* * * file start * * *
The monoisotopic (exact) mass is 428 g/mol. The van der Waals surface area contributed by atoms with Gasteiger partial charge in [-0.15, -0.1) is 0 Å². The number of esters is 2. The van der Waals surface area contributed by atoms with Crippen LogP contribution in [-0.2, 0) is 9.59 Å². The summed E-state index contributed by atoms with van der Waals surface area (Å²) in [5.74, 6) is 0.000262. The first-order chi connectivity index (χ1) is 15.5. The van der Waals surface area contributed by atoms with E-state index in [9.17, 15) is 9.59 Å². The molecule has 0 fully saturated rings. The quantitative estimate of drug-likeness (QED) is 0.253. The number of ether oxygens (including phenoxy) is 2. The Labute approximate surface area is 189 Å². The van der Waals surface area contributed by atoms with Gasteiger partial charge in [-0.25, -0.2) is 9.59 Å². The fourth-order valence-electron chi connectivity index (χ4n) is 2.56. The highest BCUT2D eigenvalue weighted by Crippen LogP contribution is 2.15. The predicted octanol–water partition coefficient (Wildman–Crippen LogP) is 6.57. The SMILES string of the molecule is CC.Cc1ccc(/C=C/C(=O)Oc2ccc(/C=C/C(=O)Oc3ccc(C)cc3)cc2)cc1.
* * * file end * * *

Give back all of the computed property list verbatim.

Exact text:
The monoisotopic (exact) mass is 428 g/mol. The van der Waals surface area contributed by atoms with Gasteiger partial charge in [-0.15, -0.1) is 0 Å². The number of esters is 2. The van der Waals surface area contributed by atoms with Crippen LogP contribution in [-0.2, 0) is 9.59 Å². The summed E-state index contributed by atoms with van der Waals surface area (Å²) in [5.74, 6) is 0.000262. The first-order chi connectivity index (χ1) is 15.5. The van der Waals surface area contributed by atoms with E-state index in [9.17, 15) is 9.59 Å². The molecule has 0 fully saturated rings. The quantitative estimate of drug-likeness (QED) is 0.253. The number of ether oxygens (including phenoxy) is 2. The Labute approximate surface area is 189 Å². The van der Waals surface area contributed by atoms with Gasteiger partial charge in [-0.25, -0.2) is 9.59 Å². The fourth-order valence-electron chi connectivity index (χ4n) is 2.56. The highest BCUT2D eigenvalue weighted by Crippen LogP contribution is 2.15. The predicted octanol–water partition coefficient (Wildman–Crippen LogP) is 6.57. The SMILES string of the molecule is CC.Cc1ccc(/C=C/C(=O)Oc2ccc(/C=C/C(=O)Oc3ccc(C)cc3)cc2)cc1.